The anatomy of auditory word processing: Individual variability

Martha W. Burton, Douglas C. Noll, Steven L. Small

Research output: Contribution to journalArticlepeer-review

38 Scopus citations


This study used functional magnetic resonance imaging (fMRI) to investigate the neural substrate underlying the processing of single words, comparing activation patterns across subjects and within individuals. In a word repetition task, subjects repeated single words aloud with instructions not to move their jaws. In a control condition involving reverse speech, subjects heard a digitally reversed speech token and said aloud the word "crime." The averaged fMRI results showed activation in the left posterior temporal and inferior frontal regions and in the supplementary motor area, similar to previous PET studies. However, the individual subject data revealed variability in the location of the temporal and frontal activation. Although these results support previous imaging studies, demonstrating an averaged localization of auditory word processing in the posterior superior temporal gyrus (STG), they are more consistent with traditional neuropsychological data, which suggest both a typical posterior STG localization and substantial individual variability. By using careful head restraint and movement analysis and correction methods, the present study further demonstrates the feasibility of using overt articulation in fMRI experiments.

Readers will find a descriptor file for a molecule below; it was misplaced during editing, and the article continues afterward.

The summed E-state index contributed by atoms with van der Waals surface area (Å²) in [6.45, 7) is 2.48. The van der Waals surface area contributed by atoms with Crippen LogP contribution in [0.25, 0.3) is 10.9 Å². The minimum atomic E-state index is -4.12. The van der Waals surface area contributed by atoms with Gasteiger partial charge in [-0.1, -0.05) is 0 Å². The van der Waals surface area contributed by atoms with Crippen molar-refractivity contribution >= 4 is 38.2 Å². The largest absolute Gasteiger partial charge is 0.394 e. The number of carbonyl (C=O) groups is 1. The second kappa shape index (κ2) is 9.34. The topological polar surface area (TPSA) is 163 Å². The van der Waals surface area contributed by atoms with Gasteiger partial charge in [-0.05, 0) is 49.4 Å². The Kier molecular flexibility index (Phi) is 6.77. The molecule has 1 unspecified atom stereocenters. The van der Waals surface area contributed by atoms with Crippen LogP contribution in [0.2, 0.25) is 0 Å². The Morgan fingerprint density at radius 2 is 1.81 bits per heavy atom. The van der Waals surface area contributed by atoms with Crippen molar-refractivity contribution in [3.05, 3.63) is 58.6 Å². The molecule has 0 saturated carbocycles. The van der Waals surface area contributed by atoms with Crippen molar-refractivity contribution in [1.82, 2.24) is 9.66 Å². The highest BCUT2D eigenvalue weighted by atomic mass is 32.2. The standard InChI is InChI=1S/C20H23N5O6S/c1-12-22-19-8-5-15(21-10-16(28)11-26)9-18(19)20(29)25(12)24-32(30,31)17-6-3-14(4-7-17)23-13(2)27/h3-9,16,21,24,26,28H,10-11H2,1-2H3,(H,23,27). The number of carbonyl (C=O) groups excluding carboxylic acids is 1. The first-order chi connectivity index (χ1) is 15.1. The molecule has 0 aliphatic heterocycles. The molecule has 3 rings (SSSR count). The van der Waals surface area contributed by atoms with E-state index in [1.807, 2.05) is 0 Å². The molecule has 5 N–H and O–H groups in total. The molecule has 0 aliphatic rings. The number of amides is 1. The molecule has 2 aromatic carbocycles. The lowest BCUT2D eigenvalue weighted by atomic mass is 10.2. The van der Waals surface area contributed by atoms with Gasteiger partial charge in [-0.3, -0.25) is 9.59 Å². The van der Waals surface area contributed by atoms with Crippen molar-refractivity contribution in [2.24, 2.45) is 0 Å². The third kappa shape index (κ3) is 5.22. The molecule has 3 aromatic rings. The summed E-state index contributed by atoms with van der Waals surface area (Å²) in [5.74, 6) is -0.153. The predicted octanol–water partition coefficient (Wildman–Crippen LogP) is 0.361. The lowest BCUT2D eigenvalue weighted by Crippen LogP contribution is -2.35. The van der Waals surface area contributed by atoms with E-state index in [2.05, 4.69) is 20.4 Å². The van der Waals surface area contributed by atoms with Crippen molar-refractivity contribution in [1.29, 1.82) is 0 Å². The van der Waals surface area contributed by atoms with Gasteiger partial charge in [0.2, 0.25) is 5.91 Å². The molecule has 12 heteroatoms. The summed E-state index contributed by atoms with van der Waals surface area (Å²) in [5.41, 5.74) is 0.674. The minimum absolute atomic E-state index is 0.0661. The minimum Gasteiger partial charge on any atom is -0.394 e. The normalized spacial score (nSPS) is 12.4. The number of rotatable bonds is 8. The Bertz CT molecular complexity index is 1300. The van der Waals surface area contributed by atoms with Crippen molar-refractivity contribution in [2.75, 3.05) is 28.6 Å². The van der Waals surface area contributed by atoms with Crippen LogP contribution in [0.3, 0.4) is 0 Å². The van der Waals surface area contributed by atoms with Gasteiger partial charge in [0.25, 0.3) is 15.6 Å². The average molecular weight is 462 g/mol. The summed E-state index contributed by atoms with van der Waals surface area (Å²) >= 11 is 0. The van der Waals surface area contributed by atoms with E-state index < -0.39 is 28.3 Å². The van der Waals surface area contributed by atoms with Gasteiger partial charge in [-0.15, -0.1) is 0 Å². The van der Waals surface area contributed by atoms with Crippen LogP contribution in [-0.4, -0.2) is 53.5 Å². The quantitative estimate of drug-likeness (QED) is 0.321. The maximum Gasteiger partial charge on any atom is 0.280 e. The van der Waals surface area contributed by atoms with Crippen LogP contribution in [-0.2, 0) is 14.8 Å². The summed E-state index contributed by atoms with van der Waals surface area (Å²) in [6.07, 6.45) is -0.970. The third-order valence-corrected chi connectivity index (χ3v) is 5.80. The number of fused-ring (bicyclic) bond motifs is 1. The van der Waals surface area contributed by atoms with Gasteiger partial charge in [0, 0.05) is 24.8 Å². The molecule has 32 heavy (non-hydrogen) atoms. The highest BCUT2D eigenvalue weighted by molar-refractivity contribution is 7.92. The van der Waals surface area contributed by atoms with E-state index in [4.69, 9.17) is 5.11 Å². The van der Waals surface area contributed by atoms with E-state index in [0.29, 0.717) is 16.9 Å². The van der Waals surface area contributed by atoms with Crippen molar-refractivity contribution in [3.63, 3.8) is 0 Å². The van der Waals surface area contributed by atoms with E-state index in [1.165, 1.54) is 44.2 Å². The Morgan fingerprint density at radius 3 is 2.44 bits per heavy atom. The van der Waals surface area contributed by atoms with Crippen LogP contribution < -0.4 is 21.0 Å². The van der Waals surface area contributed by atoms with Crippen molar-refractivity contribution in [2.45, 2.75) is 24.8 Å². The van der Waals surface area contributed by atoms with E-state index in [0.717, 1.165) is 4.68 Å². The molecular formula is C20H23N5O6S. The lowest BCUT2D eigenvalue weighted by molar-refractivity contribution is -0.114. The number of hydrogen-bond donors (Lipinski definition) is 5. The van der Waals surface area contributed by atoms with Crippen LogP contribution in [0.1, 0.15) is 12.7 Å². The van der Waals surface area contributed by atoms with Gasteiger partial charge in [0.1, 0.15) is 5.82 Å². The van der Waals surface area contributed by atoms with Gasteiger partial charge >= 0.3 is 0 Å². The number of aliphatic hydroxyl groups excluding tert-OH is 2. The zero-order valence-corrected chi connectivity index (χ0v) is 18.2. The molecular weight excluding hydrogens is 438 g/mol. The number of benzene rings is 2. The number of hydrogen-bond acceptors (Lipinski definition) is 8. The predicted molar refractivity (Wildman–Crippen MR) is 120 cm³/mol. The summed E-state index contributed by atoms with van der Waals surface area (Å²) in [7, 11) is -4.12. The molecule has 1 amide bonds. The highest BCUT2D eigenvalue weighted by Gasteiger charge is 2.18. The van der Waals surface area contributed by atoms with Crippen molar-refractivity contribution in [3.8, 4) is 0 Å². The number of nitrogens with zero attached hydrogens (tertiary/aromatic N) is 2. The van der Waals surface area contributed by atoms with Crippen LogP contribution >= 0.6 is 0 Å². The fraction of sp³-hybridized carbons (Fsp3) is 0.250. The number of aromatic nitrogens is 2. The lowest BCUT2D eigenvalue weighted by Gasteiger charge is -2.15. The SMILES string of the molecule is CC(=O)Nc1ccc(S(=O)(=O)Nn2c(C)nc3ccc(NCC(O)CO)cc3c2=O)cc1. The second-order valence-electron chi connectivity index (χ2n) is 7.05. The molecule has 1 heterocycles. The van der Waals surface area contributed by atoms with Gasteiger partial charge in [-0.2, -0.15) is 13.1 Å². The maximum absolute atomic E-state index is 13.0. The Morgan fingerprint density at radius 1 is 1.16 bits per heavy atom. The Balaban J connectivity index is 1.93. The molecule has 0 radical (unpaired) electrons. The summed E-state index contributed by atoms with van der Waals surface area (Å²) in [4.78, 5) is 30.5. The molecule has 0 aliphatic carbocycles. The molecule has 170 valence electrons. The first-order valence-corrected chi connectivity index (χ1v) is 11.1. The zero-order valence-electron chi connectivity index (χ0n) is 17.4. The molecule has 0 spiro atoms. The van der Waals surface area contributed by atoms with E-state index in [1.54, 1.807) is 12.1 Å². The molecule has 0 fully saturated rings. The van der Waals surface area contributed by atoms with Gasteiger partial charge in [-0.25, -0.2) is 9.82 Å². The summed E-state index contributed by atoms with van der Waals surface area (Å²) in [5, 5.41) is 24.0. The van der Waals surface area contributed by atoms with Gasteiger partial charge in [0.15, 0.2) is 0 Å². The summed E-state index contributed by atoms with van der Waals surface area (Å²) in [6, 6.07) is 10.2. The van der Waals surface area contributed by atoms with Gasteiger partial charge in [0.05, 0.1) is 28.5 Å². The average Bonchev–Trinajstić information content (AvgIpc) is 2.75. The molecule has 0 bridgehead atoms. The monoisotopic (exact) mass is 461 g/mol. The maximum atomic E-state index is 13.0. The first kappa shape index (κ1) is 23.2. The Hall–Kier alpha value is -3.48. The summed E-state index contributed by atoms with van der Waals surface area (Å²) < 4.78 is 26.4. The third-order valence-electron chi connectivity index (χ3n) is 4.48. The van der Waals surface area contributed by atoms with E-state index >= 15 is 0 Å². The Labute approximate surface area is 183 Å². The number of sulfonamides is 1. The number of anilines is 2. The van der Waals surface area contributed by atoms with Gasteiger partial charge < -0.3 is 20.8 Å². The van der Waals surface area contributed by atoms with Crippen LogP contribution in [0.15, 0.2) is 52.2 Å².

Original languageEnglish (US)
Pages (from-to)119-131
Number of pages13
JournalBrain and language
Issue number1
StatePublished - 2001
Externally publishedYes


  • Articulation
  • Auditory perception
  • Brain mapping
  • Functional magnetic resonance imaging(fMRI)
  • Language
  • Lexicon
  • Neuroanatomy
  • Neuroimaging

ASJC Scopus subject areas

  • Experimental and Cognitive Psychology
  • Language and Linguistics
  • Linguistics and Language
  • Cognitive Neuroscience
  • Speech and Hearing


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